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Consider $f(x,y,t)$ whose spatial second order derivatives evolve over time based on the following pair of PDEs:

$$\begin{align} \frac{\partial^3}{\partial x^2 \partial t}f\,&=\,\frac{1}{2}\left(\frac{\partial^2}{\partial y^2}f-\frac{\partial^2}{\partial x^2}f\right)\\ \\ \frac{\partial^3}{\partial y^2 \partial t}f\,&=\,\frac{1}{2}\left(\frac{\partial^2}{\partial x^2}f-\frac{\partial^2}{\partial y^2}f\right) \end{align}$$

The process is subject to initial condition $f(x,y,t=0)=f_0(x,y)$ for some given $f_0(x,y)$.

Is there an analytical expression for the solution $f$ in terms of $f_0$?

Help would be greatly appreciated.

Golabi

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    $\begingroup$ You have two equations for the evolution of a single unknown. How is this possible? If you combine the two equations you obtain $\partial_t \nabla^2 f= 0$ and therefore $\nabla^2 f = \nabla^2 f_0$. Is this useful? $\endgroup$ – Dmoreno Apr 12 '17 at 17:06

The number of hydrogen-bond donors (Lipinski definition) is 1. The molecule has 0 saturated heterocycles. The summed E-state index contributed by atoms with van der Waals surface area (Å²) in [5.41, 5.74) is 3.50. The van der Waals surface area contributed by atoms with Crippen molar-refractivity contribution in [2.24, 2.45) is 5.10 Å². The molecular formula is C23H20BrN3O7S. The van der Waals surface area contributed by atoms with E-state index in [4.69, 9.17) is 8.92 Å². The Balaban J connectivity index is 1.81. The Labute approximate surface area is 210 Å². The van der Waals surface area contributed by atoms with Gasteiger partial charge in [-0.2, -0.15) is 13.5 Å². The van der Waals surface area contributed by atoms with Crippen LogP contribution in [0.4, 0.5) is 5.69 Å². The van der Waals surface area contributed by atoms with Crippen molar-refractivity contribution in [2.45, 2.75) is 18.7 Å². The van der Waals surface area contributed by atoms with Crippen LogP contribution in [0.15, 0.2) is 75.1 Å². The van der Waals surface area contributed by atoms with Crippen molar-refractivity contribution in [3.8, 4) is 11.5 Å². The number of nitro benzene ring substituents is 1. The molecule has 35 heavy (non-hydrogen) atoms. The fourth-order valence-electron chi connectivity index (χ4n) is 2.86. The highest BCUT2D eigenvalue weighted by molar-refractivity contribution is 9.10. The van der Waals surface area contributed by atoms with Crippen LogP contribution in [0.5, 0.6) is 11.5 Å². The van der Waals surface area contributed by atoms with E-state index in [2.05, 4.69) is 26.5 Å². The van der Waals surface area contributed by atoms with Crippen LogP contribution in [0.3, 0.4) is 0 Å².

• $\begingroup$ Thanks! You are right. Thank you also for the tip that if I combine the two equations, I can constrain the solution space of $f$ by requiring its Laplacian to match that of $f_0$ for all time $t$. $\endgroup$ – Golabi Apr 12 '17 at 17:18
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Write $v = f_{xx}$ and $w = f_{yy}$, your equation simplifies to the pair of ODE

$$ \partial_t (v + w) = 0, \qquad \partial_t(v-w) = - (v-w) $$

So you have that

$$ f_{xx}(t,x,y) = \frac12 \left[ f_{xx}(0,x,y)(1 + e^{-t}) + f_{yy}(0,x,y)(1 - e^{-t}) \right] $$

and

$$ f_{yy}(t,x,y) = \frac12 \left[ f_{xx}(0,x,y)(1 - e^{-t}) + f_{yy}(0,x,y)(1 + e^{-t}) \right] $$

Now, these would be the solutions assuming that a solution exists. However, necessarily you need to have

$$ f_{xxyy} = f_{yyxx} $$

which will require, by our explicit formula, that

$$ f_{xxxx}(0,x,y) = f_{yyyy}(0,x,y) $$

so you are not allowed to prescribe data freely for this equation. (I am not sure if there are other constraints also.)

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